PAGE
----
Yes, I know plenty of new moms who, before their little baloney loaf was even wiped down and weighed, were willing pack their bags, swaddle up that baby, install the newborn carseat and all but drive themselves home.
Not me. When Darling Daughter was born, due to some medical complications, I was given the option of staying an extra night or two at Presbyterian Hospital. Thank you, Jesus. No need to ask twice. No need to wait for the umbilical cord to be snipped. My answer was unequivocal: Sign me up.
That was exactly 13 years ago. Today is my girl’s birthday. Which means I am now, officially, mom to two teenagers. And before you ask, it doesn't make a difference whether I’m up to the task, because there’s no turning back. I’m in. All in.
I knew it from the beginning.
After DD finally and quietly emerged, purple and blotchy with a cord around her neck, I basked – no, reveled – in those extra couple of nights in the hospital. The laundry, cooking, cleaning and inevitable day-to-day responsibilities of parenthood and housekeeping – not to mention that supposedly essential bonding with Son -- could wait. Instead, I hunkered down in the hospital room with DD, whose sweet little foot was so tiny, it could fit in my mouth. And it did. (She hates that part of the story.)
The best part of those few days, far and away, was when the nurses would bring DD to me for feeding at night. Although hospital policy encouraged newborns to stay with their moms during the day, babies were kept in the nursery at night. The idea, I suppose, was to give recovering moms the chance for a few extra winks.
Around 10 or 11 at night, a nurse would retrieve DD from my arms, and, utterly exhausted – both from childbirth and the parade of friends and family wanting to know whether I’d finally decided on DD’s middle name -- I’d achieve REM sleep before the hospital door quietly shut behind them.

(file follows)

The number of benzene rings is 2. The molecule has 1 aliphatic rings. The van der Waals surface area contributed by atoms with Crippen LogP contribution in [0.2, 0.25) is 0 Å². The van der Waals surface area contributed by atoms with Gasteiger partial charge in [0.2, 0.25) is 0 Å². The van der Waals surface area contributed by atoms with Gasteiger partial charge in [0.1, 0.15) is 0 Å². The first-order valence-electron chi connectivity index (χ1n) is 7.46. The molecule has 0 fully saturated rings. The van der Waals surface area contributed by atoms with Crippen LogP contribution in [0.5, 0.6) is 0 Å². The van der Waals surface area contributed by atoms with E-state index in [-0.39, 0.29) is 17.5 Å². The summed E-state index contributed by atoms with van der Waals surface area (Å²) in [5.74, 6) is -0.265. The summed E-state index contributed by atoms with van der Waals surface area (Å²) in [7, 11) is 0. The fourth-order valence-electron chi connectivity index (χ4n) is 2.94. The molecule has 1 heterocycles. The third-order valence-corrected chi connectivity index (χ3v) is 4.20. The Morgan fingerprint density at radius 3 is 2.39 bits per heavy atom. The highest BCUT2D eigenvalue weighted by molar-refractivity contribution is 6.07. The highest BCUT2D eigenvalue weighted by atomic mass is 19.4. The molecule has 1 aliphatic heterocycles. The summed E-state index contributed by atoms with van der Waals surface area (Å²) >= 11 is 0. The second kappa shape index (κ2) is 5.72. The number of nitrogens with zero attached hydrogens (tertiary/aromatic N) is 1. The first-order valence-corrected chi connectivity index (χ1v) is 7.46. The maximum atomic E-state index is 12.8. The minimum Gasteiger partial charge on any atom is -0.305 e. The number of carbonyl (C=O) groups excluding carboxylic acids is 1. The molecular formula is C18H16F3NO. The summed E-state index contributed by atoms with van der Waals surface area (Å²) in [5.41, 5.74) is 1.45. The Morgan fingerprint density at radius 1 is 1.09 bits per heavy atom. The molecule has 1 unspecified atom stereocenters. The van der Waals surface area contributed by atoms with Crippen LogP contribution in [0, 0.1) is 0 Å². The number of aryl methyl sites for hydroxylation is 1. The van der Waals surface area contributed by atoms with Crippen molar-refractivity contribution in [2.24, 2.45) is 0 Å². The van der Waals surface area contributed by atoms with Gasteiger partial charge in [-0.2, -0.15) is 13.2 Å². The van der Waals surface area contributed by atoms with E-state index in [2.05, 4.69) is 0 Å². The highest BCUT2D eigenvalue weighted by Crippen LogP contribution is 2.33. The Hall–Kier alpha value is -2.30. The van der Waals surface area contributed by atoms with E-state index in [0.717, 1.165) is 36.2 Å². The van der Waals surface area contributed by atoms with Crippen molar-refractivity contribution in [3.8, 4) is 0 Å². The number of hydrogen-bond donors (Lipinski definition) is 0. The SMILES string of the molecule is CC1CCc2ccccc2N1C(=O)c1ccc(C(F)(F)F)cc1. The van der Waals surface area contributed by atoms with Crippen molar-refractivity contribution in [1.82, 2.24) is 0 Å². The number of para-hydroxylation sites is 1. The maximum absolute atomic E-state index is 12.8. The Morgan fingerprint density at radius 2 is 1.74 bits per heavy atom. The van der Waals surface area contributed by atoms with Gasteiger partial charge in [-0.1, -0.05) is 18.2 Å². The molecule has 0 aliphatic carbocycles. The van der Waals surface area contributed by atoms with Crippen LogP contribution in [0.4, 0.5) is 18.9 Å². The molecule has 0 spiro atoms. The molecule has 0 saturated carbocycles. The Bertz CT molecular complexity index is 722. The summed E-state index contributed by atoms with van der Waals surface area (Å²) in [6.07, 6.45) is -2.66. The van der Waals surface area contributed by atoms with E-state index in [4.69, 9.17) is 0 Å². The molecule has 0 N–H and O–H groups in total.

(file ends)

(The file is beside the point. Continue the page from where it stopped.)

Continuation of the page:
For about 20 minutes. Maybe 25. The rest of the night, instead of falling deeper and deeper into sleep as the hospital halls grew quieter and quieter, I become more and more alert.
Newborns were returned to their moms during the night for feeding. But instead of being carried down the hall, each newborn would be rolled in its own little cart. Like room service. Only you didn’t have to sign anything. Or tip. (I know. Why be a neo-natal nurse if you don’t get to carry around those sweet-smelling squishy swaddled babies?)
Thing is, those little baby delivery carts had little squeaky wheels. So instead of getting much needed sleep (which I fully intend to catch up on once the kids are in college), I’d lay in my remote-control operated hospital bed wondering, “Is that my baby?” every time a cart creaked down the hall.
“Is that my baby?”
“Maybe that’s my baby.”
“That sure sounds like my baby.”
As if I’d recognize the sound of the squeaky wheels bearing my 9-pound (I know, right?) bundle of joy. Thirteen years later, I still can’t think of anything as thrilling as hearing that cart roll toward my room, easing to a stop, just before the door cracked open, spilling light into the room and illuminating perfectly pink Darling Daughter.
In honor of DD’s thirteenth, the best recipe I could offer would be for Chocolate-Chocolate-Chocolate Cake. Yes, I know I ran it this same time last year, but it’s her favorite. (It was also one of my favorite posts ever, What I Want For My Daughter.)
And on her birthday, when she asks whether I’d mind making it – yet again – I can’t help but answer, Sign me up.
Chocolate Chocolate Chocolate Cake
3 cups flour
1/2 cup unsweetened cocoa powder
1 teaspoon salt
2 teaspoons baking soda
2 cups sugar
1 cup corn oil
2 cups cold water
1 tablespoon vanilla
1 1/2 cups chocolate chips
1 1/4 sticks unsalted butter, room temperature
5 cups powdered sugar
8 tablespoons whole milk
2 teaspoons vanilla extract
1 scant cup unsweetened cocoa powder
Make the cake. Preheat oven to 350. Butter and flour three 9-inch cake pans. (This is a delicate cake, so be sure to prepare pans well. If you have the patience, I’d strongly recommend preparing each pan and then, lining the bottom of each with a circle of wax paper, also buttered and floured.) Sift first five ingredients into a large bowl. Mix water, oil and vanilla in a separate, small bowl. Make a "well" in dry ingredients, pour in wet ingredients and whisk well. Scrape batter into prepared pans, dividing evening. Sprinkle 1/2 cup chocolate chips over batter in each pan.
Bake 25 minutes, or until layers test done. Cool in pans on racks for 15 minutes, then turn cakes out and allow to cool completely.
Make frosting. Beat butter in large bowl (an electric mixer is best) until fluffy. Gradually beat in three cups of powdered sugar. beat in six tablespoons milk and vanilla. Add cocoa and remaining sugar, gradually. Beat until blended and fluffy, using remaining two tablespoons of milk, if necessary.
Assemble cake, with layers chocolate-chip-side up and about 2/3 cup frosting spread between each layer. Spread remaining frosting over sides and top of cake. Tastes even better the next day -- for breakfast!